We bought our Nikon in the early months of 2011, and all I did was shoot in auto for months. And months. I took a Nikon class with a friend of mine, and through that class I learned a couple of tricks like adjusting the white balance, messing with the ISO, and taking the camera into Program mode.
About a year later, I realized some of my favorite bloggers were shooting with 50 mm lenses, so I scooped out an inexpensive one and started shooting with that. I found I had much more luck shooting with the smaller lens. The 50 mm was less intimidating and let in lots of light, ideal for the indoor, low lighting situations I found myself in much of the time.
Once I started having some luck with the 50 mm, I got more adventurous and starting experimenting with Manual mode. And around the same time I had the opportunity to take a semi-private photography class. The instructor showed me how to read the information on the camera, the order I should adjust my settings, and some trouble shooting.
And the heavens opened. All it took was knowing some basic things about my camera, and suddenly it didn’t seem so intimidating.
I’ve probably discovered 1.8% of my camera’s abilities. But since learning some tricks, I take better pictures everyday. Plus, I’ve found some equipment that help me make the most of my camera.
Since I’ve had some friends recently purchase DSLR cameras and ask me about what products I’ve been using, I thought I’d share some of my favorite photography equipment. This is a beginners recommendation guide, of sorts, the sort of stuff I’d get if I was interested in shooting good pictures of my family, vacations, parties and the like.
This is a $1,000 camera. Don’t trust any old tripod to hold it up. And I don’t like to balance my camera on anything that seems less than sturdy. This tripod isn’t going to fall over. And it collapses and fits nicely into a carrying case, making it easy to walk around or travel with. Note: you will look like you’re carrying an assault riffle and might get weird looks.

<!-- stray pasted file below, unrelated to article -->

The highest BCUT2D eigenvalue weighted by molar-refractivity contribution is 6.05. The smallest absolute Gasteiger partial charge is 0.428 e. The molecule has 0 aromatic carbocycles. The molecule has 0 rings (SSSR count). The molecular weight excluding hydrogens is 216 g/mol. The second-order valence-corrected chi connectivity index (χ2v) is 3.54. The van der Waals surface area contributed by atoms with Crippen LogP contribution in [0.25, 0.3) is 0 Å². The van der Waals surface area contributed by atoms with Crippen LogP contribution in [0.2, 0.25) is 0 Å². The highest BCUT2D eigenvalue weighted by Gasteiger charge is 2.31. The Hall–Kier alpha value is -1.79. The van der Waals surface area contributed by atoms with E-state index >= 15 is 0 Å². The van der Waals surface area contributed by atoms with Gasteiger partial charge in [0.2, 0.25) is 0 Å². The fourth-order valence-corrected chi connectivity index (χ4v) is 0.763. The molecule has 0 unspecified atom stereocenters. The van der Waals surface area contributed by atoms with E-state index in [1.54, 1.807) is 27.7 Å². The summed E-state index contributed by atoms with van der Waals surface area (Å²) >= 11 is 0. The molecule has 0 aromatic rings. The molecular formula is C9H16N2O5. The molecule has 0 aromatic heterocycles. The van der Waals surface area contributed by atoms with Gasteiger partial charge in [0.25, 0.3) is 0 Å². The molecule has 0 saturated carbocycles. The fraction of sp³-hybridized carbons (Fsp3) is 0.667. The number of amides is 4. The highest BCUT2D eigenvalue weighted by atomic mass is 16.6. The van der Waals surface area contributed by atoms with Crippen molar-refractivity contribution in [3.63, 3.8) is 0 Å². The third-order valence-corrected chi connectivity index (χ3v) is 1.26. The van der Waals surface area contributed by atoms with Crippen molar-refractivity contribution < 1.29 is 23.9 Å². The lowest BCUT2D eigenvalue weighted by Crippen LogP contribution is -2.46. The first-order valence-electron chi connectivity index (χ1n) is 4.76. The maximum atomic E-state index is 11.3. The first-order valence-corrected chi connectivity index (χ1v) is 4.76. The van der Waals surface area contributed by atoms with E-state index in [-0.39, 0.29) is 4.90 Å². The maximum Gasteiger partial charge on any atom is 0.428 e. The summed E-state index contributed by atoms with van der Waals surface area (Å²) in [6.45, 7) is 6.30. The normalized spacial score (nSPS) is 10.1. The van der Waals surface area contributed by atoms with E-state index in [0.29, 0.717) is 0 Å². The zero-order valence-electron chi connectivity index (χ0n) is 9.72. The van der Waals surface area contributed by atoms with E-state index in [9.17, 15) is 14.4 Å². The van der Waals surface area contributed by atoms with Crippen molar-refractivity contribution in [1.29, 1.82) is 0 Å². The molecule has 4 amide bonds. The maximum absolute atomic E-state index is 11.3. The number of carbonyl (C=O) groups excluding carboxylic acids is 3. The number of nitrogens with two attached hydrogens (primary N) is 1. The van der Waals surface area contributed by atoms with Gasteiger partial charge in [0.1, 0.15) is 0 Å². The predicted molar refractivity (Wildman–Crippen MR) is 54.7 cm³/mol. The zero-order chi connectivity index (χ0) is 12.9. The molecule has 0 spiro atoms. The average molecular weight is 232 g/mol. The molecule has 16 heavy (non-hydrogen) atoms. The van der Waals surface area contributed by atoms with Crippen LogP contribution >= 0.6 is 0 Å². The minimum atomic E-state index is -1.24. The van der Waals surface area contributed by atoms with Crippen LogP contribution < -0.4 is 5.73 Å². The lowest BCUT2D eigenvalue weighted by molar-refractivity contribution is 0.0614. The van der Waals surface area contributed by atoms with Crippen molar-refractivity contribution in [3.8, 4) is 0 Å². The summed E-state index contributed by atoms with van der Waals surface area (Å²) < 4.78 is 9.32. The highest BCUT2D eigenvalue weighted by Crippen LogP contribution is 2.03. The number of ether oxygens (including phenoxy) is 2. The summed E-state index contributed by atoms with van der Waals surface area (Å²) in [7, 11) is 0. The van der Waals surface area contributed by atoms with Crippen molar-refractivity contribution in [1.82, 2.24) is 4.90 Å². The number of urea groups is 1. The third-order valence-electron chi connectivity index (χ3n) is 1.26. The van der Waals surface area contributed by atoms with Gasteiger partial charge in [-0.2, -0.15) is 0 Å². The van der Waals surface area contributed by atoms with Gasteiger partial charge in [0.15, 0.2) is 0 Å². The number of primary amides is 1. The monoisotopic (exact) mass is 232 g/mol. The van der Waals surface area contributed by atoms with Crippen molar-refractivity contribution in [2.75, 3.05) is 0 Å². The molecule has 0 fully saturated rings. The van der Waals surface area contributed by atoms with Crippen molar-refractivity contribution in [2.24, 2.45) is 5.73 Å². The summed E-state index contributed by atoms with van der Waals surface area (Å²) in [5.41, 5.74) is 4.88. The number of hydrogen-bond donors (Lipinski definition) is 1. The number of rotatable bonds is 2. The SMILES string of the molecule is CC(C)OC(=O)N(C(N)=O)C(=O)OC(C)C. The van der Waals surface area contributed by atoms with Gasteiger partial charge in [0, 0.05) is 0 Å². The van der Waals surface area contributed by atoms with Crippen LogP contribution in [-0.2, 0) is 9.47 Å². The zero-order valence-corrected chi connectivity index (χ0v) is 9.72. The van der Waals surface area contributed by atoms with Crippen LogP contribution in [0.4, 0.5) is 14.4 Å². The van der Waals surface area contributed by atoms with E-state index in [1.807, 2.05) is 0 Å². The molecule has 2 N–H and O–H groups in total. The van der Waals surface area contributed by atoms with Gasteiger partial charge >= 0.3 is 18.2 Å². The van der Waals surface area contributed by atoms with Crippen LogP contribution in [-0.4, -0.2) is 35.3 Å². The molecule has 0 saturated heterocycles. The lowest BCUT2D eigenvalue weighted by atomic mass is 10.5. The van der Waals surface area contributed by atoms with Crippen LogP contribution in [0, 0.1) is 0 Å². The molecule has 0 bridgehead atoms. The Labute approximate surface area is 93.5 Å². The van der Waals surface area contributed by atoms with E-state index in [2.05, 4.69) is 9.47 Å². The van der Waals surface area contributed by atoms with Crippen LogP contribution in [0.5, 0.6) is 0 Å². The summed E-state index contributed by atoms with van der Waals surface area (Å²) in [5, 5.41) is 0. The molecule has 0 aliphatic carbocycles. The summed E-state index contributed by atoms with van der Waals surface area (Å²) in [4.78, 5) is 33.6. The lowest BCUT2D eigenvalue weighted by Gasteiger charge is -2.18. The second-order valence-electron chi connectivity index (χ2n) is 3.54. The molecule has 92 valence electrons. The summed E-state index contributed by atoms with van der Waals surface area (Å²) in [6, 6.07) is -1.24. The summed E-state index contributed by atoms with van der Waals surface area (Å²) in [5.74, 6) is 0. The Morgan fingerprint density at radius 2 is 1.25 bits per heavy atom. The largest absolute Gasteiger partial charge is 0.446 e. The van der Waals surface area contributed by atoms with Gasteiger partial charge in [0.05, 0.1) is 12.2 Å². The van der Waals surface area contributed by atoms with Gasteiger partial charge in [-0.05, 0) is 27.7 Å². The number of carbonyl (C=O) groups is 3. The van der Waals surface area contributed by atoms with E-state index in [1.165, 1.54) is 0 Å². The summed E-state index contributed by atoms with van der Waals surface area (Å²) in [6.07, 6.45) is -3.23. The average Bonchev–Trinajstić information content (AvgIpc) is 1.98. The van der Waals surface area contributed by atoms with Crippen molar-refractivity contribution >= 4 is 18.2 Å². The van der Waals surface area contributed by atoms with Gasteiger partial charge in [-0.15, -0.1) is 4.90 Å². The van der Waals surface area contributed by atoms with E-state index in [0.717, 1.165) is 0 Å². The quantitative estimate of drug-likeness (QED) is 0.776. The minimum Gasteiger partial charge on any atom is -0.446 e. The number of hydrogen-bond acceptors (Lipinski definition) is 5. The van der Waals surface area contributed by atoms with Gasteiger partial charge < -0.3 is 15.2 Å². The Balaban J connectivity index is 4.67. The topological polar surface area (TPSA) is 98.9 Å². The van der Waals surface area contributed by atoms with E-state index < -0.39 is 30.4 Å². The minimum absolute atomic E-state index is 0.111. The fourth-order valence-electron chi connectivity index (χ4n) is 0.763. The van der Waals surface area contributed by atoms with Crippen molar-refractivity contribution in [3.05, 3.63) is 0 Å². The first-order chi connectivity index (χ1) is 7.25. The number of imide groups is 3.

I use this lighting kit for taking photos and shooting videos. For the price, you can’t beat it. Our house doesn’t have the best natural light, so this kit really brightens up the room. If you have a homemade shop and need to take pictures of your products, this would be great for you.
Again, I found myself frustrated with low light conditions, so I researched speedlites. And promptly felt frustrated at the price tags. But then around Christmas time, this inexpensive gem of a speedlite showed up on Amazon. I added it to my Wish List, and my in laws bought it for me for Christmas. I like it because it’s not too bulky and scary to use, and it made a huge difference in my indoor photos. It isn’t the fanciest (and doesn’t talk to your camera), but it’s a great way to practice shooting with this type of flash for a easy-to-swallow price tag.
This camera is considered a “pro-sumer” camera in that it’s more capable than the less expensive cameras but not quite as dynamic as the cameras that say the photographer at National Geographic uses. I love this camera because it feels substantial. If you’re interested in DSLRs, go to a store and handle them. Pick them up, press the buttons. Pick the one that feels good to you. I personally love this Nikon because there’s enough about it that can challenge me without being too overwhelming.
The gateway lens. I still love this 50 mm. I should break it out again and try some different shots. It’s also compact, which is great for when you’re out and about. And it probably gives greater flexibility over the 35 mm.
Okay, okay, I said the 50 mm really ramped up my love for photography. And that’s true. But my 35 mm? It’s my true love. Dan bought it for me for my birthday (that was in September), and I haven’t take it off. I love how compact it is – and how much light gets in. Ideal for low light conditions and portraits.
Again, you’re spending a couple hundred dollars on lenses, so get some UV filters. The filters are cheap and simple screw only the lenses. These filters also protect the lens from scratches from flying sand, dirt, rocks, small children, etc…
I’ve pretty much grown out of this bag now, but it’s great for when you’re starting out and only have a few lenses. I never worry about my camera when it’s in this bag. It’s got so much padding that if I accidentally dropped it, I know the camera and lenses would survive.
If you need/like to take pictures of yourself (or a group of people including you), then you need a remote. This remote is great and cheap. Since Dan’s not always around to take a photo of me, I prop up my camera and use the remote. It’s also good when I’m with the kids and want to get in the picture.
Any questions? Feel free to leave a question in the comments. Photographers, what would you add? What’s your favorite lens?